A rough among the Diamonds, Sean Connery's occasionally entertaining return to the role that made him famous single handedly pilots the 007 series into the over-the-top, almost comedic, spoof-worthy skies that would dominate the '70s. Essentially, Diamonds Are Forever plays out as a swanky harbinger of the campy Roger Moore escapades that would follow. Moore gets shouldered with this association, but - make no mistake about it - Connery kick-started it but good with this, a largely forgettable romp where the series starts to show its age. Nothing about James Bond should come as a standard issue experience, but this go-round simply starts to become imitative of the glory days. And speaking of 'age,' the leading man starts to show it--if not completely in looks, than interest. Women get flung at him with no wooing necessary and the heavies look about as formidable as Maxwell Smart. Truly, between the spa mud bath murder, moon buggy chase, horrible acting by one of the worst Bond girls ever, and the singer of "Big Bad John" adding support, this chapter amounts to being more of a comedy than Peter Sellers' Casino Royale did four years earlier. Some decent stunts and witty repartee help to gloss over what's become Double-0 formula, but most of Diamonds - from the unthreatening skeevy henchmen to a Howard Hughes-esqe plotline - ends up to be a veritable fugazi. In this classic spy caper, a diamond smuggling investigation leads James Bond (Connery) to Las Vegas, where he uncovers an extortion plot headed by his nemesis, Ernst Stavro Blofeld. A then-historic paycheck brings Connery him back into the fray and his charisma carries some of the stale goings-on. He surely morphed into an on screen older sex symbol in his '60s (The Untouchables, Indiana Jones and the Last Crusade, Entrapment), but consider his awkward years. He looks remarkably less viral and vested than four years earlier in You Only Live Twice. Plus, when paired with Jill St. John, he's got too much heavy lifting. She delivers lines as sing-songy and unconvincing as a grade school play. Country-Western star Jimmy Dean lightens things up as a thinly veiled take on reclusive billionaire Hughes but the tone already proves lighter than a Go Go Bird feather. Bottom line: Diamonds and Rust
    Jeff B Super Reviewer
  • Oct 12, 2015
    It's funny, I read reviews of Goldfinger that said that film changed the tone and course of Bond films for a long time, and I think that writer was right. Since Goldfinger, it has been average Bond movie after average Bond movie. The tongue and cheek tone that Goldfinger sort of inspired had already grown tiresome and over the top by Diamonds Are Forever. Connery is back, which is obviously a step up from Lazenby, but Blofeld once again changed actors. Apparently this reflects the chameleon like nature of Blofeld in the books, but it fails to create a sense of rhythm and consistency to the franchise. With that being said, he was one of the better Blofelds we have had and made for a decent foe. The problem is that the tone of the rest of the film is so goofy and dissimilar to what Bond and Blofeld are in. The action sequences are improved since the unorthidox editing of On Her Majesty's Secret Service without the strange settings of Thunderball and You Only Live Twice. Even the sidekick villains in the film are borderline un-watchable. By today's standards, these assumed gay characters would be seen as portrayed very offensively, but I guess that was just the time the film was released. So other than the fact that this film has the dumbest cops in film history, weird duo characters, and it's tonally inconsistent, it is a decently entertaining film. We finally get a good back and forth between Blofeld and Bond, and Connery is back (at least for one film). Diamonds Are Forever is yet another average installment in the franchise. +Connery is back +Blofeld in his full form +Better action -Tonally off -Un-watchable side duos -Offensive at times 5.8/10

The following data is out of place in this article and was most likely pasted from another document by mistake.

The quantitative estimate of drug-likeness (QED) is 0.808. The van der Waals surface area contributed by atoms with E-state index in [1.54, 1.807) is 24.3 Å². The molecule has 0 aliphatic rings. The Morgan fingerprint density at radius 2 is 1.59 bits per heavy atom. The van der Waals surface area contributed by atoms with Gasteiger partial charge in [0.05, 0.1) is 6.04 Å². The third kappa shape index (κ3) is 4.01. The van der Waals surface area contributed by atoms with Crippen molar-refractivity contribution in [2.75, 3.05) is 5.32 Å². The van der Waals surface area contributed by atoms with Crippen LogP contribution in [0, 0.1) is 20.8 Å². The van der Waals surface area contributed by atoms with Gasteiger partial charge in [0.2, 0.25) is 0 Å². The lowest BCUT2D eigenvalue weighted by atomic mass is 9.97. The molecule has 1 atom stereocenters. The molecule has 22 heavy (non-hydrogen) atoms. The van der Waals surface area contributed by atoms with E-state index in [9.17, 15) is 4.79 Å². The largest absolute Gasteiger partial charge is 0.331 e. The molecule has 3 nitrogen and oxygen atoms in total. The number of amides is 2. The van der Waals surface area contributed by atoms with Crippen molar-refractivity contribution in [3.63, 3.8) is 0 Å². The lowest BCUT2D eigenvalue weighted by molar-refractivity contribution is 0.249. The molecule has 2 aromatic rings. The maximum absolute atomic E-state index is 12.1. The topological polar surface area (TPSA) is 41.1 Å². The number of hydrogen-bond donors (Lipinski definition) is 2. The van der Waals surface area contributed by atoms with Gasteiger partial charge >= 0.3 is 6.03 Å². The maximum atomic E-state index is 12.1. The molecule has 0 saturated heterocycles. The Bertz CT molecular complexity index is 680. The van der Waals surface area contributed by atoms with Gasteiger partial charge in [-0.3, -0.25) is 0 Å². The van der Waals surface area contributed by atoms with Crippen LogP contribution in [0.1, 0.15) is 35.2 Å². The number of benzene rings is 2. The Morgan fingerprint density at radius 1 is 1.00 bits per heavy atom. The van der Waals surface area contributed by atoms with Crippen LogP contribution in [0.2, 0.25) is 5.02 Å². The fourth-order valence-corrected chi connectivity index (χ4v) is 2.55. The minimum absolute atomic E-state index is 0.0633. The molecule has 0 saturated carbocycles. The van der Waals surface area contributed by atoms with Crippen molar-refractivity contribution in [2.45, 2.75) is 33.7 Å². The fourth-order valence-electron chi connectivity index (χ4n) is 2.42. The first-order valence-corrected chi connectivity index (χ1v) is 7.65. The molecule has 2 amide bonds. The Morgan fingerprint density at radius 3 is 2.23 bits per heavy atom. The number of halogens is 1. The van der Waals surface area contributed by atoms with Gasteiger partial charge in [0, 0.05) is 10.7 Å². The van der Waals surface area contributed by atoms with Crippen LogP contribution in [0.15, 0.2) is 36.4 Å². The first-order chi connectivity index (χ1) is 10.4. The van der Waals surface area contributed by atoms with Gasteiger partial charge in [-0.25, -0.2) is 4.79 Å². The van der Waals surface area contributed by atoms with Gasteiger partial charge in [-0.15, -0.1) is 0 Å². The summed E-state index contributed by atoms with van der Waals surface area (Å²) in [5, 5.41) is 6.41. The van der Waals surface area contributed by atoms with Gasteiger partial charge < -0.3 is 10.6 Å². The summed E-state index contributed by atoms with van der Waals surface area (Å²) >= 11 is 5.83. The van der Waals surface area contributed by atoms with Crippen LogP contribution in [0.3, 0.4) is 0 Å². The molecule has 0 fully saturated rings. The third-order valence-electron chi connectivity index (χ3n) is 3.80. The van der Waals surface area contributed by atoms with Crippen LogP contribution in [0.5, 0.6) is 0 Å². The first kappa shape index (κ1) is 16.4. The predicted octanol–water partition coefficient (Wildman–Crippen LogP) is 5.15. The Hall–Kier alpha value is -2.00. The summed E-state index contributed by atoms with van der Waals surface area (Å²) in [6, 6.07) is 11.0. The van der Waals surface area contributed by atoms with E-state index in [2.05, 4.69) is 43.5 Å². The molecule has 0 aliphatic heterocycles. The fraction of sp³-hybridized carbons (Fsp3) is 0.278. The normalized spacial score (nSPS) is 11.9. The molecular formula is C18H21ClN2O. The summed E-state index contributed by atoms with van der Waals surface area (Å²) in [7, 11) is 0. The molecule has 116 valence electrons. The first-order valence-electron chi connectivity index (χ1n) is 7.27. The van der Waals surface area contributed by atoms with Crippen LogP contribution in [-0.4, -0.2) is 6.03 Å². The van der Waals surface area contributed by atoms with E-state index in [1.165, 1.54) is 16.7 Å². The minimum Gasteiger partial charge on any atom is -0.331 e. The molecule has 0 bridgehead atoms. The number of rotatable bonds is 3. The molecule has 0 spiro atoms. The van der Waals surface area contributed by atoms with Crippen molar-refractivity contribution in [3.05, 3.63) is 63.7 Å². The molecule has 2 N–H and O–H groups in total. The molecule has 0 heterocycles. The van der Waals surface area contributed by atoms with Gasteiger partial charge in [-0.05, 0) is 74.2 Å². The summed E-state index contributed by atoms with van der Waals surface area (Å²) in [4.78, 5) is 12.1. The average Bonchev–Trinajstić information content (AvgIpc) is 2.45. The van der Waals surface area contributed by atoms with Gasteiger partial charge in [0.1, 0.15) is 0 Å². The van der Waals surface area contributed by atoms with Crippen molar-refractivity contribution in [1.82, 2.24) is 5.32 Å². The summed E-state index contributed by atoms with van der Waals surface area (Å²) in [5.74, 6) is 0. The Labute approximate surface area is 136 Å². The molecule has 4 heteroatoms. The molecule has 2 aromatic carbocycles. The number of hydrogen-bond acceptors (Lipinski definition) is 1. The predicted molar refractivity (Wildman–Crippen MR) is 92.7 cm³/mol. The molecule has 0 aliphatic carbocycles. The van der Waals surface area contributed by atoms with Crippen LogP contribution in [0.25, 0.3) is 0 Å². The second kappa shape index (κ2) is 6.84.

Thomas D Super Reviewer
  • Aug 03, 2015
    Sean Connerys last official Bond movie and i'm affraid he goes out with a wimper, I think the studio knew it wasn't a good script so they tried their best to bring back Connery hoping it was enough to make the film better but even Connery seems uninterested in playing Bond anymore and does nothing new to the film, The plot is very strange and when we eventually find out what it's all about it wasn't worth the wait and kind of stupid, And the film is overlong there's little to no action and when there is it's nothing new, Apart from one good car chase the main thing that this film will be remembered by is the soundtrack.
    Jamie C Super Reviewer
  • Apr 06, 2015
    An older Sean Connery is clearly jaded with the role, resulting in a boring and misdirected outing in the Bond franchise, with sequences that help the franchise inch ever closer to complete camp.
    Kase V Super Reviewer